The Myths of Online Learning

This past week I spent everyday immersed in an online learning institute, and I have come away from it with some great ideas for my own teaching and a new appreciation for what it means to be a teacher. I am however, still concerned about the myths of online learning and how many people disregard this area as an acceptable and even effective medium for obtaining quality education. The myths continue to abound online and in many other places, see this article from the Chronicle of Higher Education for more. I understand the trepidation among many of the naysayers because ultimately it has to do with fear or change from the status quo.

Empirical evidence is beginning to emerge that supports online learning in the literature and from personal experiences. I know there is also just as much support saying the opposite as there will always be. I guess the one thing that still boggles my mind is the notion that face to face classrooms are seen as better than online learning classrooms. I think the problem when people say that certain courses can’t be taught online is basically that they just don’t understand what technology is available to teach those courses online. The other thing is thinking about course development and design. Many of these individuals don’t know how to design a course for the online environment, partly because they don’t know about the technology that exits. There is so much in the way of Web 2.0 tools and resources available at institutions of higher education that make it much easier to teach online.

The more I sit and write about this the more I think this post is not about the myths of online learning, clearly because I haven’t hardly discussed any, but it’s about the individual belief of what’s possible. It’s also about the core values one has about teaching and those values being so rigid that they are unwilling to recognize that certain courses can be taught effectively online. Now don’t get me wrong, I still want my surgeon to have learned heart surgery in the classroom rather than completely online. But, many students don’t really learn their most effective skills in the classroom anyways. In social work, because again that’s where I am coming from, the signature pedagogy is Field education. Students don’t learn or master their social work skills in a few classroom sessions by role-playing them out with one another. Certainly they do get something from it, but ultimately their best experience and learning comes from being in a quality internship.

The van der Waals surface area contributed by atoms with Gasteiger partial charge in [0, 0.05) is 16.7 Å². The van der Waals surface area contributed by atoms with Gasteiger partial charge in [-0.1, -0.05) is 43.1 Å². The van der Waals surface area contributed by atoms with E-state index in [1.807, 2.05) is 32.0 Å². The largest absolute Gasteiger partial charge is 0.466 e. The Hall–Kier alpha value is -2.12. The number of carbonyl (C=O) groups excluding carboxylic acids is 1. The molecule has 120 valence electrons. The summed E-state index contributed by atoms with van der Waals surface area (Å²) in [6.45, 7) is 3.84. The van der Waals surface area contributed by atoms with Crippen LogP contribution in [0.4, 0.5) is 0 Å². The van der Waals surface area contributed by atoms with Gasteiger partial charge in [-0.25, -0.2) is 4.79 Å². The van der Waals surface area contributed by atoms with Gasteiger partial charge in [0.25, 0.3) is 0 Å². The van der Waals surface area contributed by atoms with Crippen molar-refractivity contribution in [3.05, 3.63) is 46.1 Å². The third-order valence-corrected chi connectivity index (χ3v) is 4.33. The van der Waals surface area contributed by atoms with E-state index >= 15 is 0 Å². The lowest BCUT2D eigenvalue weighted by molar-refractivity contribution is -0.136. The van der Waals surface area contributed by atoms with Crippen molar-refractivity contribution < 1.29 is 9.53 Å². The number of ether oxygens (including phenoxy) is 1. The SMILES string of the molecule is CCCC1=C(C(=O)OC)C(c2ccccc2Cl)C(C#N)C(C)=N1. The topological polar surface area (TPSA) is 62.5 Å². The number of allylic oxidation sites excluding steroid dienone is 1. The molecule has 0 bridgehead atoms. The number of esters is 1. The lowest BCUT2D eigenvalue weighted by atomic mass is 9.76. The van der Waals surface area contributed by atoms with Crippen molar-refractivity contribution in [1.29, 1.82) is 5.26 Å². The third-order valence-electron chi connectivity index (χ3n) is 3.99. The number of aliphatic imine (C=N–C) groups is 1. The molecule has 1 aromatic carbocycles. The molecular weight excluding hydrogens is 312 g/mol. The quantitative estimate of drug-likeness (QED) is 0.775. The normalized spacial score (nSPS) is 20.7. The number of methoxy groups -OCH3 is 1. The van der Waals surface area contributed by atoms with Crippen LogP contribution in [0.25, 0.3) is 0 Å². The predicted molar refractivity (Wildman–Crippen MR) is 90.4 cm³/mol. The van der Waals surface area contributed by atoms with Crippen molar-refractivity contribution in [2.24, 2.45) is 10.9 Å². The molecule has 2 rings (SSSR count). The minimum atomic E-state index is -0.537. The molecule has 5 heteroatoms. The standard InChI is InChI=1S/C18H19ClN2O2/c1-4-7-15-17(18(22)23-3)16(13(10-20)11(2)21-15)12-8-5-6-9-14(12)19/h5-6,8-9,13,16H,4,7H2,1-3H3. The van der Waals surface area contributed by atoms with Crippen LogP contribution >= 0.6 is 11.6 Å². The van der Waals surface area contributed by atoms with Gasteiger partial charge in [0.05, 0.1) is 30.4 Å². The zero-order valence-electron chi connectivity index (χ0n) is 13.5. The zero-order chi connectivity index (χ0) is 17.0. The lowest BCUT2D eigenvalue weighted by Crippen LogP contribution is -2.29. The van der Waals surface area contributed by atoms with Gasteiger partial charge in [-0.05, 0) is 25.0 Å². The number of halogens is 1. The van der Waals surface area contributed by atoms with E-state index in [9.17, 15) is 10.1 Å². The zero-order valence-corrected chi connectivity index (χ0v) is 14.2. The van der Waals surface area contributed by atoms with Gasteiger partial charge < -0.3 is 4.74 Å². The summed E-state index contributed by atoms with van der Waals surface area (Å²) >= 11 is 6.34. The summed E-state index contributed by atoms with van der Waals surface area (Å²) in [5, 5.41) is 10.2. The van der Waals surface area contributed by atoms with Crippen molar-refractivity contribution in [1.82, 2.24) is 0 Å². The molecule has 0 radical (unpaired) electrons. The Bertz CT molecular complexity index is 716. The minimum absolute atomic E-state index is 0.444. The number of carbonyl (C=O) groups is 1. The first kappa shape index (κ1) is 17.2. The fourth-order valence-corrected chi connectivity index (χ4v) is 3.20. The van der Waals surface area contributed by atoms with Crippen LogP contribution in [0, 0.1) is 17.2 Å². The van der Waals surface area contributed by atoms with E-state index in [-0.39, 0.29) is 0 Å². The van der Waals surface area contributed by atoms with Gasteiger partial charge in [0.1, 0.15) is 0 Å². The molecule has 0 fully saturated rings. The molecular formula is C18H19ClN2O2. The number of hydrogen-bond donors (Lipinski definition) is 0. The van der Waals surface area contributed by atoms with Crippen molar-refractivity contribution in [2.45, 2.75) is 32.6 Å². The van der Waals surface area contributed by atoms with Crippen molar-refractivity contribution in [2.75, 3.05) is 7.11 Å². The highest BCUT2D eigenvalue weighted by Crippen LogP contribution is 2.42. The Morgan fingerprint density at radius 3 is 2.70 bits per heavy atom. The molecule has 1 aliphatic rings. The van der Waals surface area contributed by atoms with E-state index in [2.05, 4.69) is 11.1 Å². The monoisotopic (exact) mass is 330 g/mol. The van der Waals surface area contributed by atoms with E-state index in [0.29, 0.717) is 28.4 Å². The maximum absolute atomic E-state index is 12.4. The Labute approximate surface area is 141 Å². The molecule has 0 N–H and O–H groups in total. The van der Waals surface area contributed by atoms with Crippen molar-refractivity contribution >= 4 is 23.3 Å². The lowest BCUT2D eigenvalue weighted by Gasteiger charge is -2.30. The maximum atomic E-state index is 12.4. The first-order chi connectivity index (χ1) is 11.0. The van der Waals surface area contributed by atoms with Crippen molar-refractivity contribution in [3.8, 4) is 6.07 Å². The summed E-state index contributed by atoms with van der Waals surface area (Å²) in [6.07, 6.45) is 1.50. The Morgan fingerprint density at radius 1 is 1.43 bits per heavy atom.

Okay, one last caveat for me 😀 What I am really hoping to get at here is the notion of how online learning is viewed. I feel that pretty much it is looked down upon, and there are many reasons for that. Yet, I also feel that when teachers/faculty hope to teach online, that there is this resistance and somewhat negative attitude from others who believe that it can’t or shouldn’t be done. Why is this happening? Why can’t others just allow the innovation and creativity to emerge without the hidden hostility, or maybe it’s not so hidden…

I don’t know, I mean I don’t only what to teach online because I fully enjoy interacting with students in the classroom. However, I know that I can also interact with them in an online class very similarly. How or what would that look like. Well that could be a completely different post so I will have to come back to that to say what’s possible in teaching social work education online. Wow what a great title!!!

What do you think, since I know many social workers are now stumbling upon this site, I welcome your opinion whether you believe or don’t believe in online social work education. The only thing I would say when commenting is to keep it civil, keep it clean, and be respectful. Thank you for your input.


About jimmysw
Associate Professor of Social Work with a focus on the Future of Social Media, Social Work Education and all things technology.

2 Responses to The Myths of Online Learning

  1. Good blog post, thanks for sharing.

  2. Chenee Marie says:

    Hi ,

    I’m an avid subscriber of your blog and I thought you might like this piece about ” 30 Myths About eLearning that Need to Die in 2013″. You can find it here: [


    Chenee Marie

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